Crowds Gather on Khartoum Streets After President Toppled by Military

Demonstrators salute soldiers during a protest in Khartoum on Wednesday

Demonstrators salute soldiers during a protest in Khartoum on Wednesday

The council, which is now running Sudan under Defence Minister Awad Ibn Auf, said it expects a pre-election transition period it announced on Thursday to last two years at most, or much less if chaos can be avoided.

The military leaders who carried out a coup in Sudan on Thursday have sought to reassure people that their only concern is public order.

Mr Ibn Ouf was head of military intelligence during the brutal campaign to suppress the Darfur insurgency in the 2000s.

Ibn Auf, who is under USA sanctions for supporting genocidal militias in the Darfur region, had been under worldwide pressure to establish a civilian transitional government.

In a TV address, General Awad Ibn Ouf also announced his successor, General Abdel-Fattah Burhan, general inspector of the armed forces, as head of the transitional council. He said he was stepping aside to "preserve unity" of the armed forces.

Al Jazeera's Hiba Morgan, reporting from Khartoum, said protesters in Khartoum greeted Ibn Auf's announcement with "ululating and cheering". Instead he might go on trial in Sudan.

The military rulers vowed to open a dialogue with all political groups on forming a civilian government as protesters railed against their seizure of power after ousting president Omar al-Bashir.

"We are used to hearing government double-speak but we need to see if they're really interested in dialogue and listening to the voices of the people". In ousting the president, the military denounced him and his government for corruption, maladministration and "lack of justice". Uganda's President Yoweri Kaguta Museveni, who has been in power since 1986, is eyeing the 2021 presidential election, his sixth-term run, after a Ugandan court upheld a constitutional change that removed presidential age limits.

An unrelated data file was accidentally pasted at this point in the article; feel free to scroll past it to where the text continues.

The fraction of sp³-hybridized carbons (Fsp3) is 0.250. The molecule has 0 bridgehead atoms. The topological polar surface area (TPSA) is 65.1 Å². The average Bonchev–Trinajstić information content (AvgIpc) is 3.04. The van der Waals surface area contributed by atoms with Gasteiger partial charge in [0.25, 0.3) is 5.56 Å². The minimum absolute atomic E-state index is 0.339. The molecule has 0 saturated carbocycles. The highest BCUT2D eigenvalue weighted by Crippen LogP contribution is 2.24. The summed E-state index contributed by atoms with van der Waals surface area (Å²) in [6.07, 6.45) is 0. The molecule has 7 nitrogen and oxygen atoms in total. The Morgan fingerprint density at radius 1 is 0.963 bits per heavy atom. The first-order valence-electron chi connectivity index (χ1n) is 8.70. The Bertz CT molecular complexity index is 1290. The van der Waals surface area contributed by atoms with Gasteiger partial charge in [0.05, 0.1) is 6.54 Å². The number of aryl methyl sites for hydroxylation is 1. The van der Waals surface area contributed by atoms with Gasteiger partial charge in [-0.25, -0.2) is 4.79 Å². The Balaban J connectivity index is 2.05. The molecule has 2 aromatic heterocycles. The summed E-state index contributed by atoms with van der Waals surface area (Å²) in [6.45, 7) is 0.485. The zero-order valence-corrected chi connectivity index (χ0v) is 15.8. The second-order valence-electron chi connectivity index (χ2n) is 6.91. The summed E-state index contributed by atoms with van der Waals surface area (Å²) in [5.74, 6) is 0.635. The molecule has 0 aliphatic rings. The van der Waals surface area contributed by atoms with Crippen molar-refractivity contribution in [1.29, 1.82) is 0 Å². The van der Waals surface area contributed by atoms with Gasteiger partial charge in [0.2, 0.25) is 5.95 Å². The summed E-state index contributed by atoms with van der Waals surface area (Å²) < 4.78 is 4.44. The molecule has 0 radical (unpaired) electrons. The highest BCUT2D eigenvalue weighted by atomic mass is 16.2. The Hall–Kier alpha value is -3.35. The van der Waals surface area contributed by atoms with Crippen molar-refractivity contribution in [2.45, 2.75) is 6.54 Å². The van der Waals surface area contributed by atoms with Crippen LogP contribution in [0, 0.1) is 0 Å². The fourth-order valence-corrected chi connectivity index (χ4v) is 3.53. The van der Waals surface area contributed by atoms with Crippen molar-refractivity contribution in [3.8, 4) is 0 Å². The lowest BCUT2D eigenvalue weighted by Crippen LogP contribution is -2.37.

But he said the council would never extradite him, or any other Sudanese, despite the ICC warrant.

Julian Assange, the co-founder of Wikileaks, arrested in London
Ecuadorian President Lenin Moreno said that Assange's asylum was withdrawn following repeated violations of worldwide conventions. He was apprehended outside the Embassy of Ecuador, where he had been evading an extradition request from Sweden since June 2012.

Demonstrators have since Saturday been camped outside the sprawling army headquarters complex in Khartoum, which also houses Bashir's official residence and the defence ministry. The government responded with a scorched earth assault of aerial bombings and unleashed the Janjaweed.

As fresh popular uprisings sweep through Sudan and Algeria, anger has mounted at both countries' militaries.

An ICC spokesman declined to comment on al-Bashir's case.

The organisation's Secretary General Kumi Naidoo said that although Thursday's events should serve as a wake-up call for leaders around the world thinking they can deny their citizens their basic rights, Amnesty was alarmed by the raft of emergency measures announced.

The military council had announced a two-year transition period, but Sudan's United Nations envoy told the Security Council in NY that this could be shortened "depending on developments on the ground and agreements between stakeholders". But at least initially, it appears to be trying to persuade protest organisers to end the campaign.

The army has insisted that it is not seeking power and Sudan's future would be decided by the protesters. They said their quarrel was with the commanders who had led the coup, not the rank and file. "We will have zero tolerance for any misdeed in any corner of the country".

Tens of thousands of protestors had kept up a vigil at the army headquarters in the Sudanese capital Friday angrily demanding that the military make way for a civilian government.

Thursday's announcement meant "we have not achieved anything", said another protester who gave his name only as Adel. The protesters have defied the military, which imposed a state of emergency and a nighttime curfew after it arrested al-Bashir.

Protest leaders dismissed the transitional military council as the "same old faces" from the old regime, which had led the country into multiple conflicts and worsening poverty and social inequality.

Latest News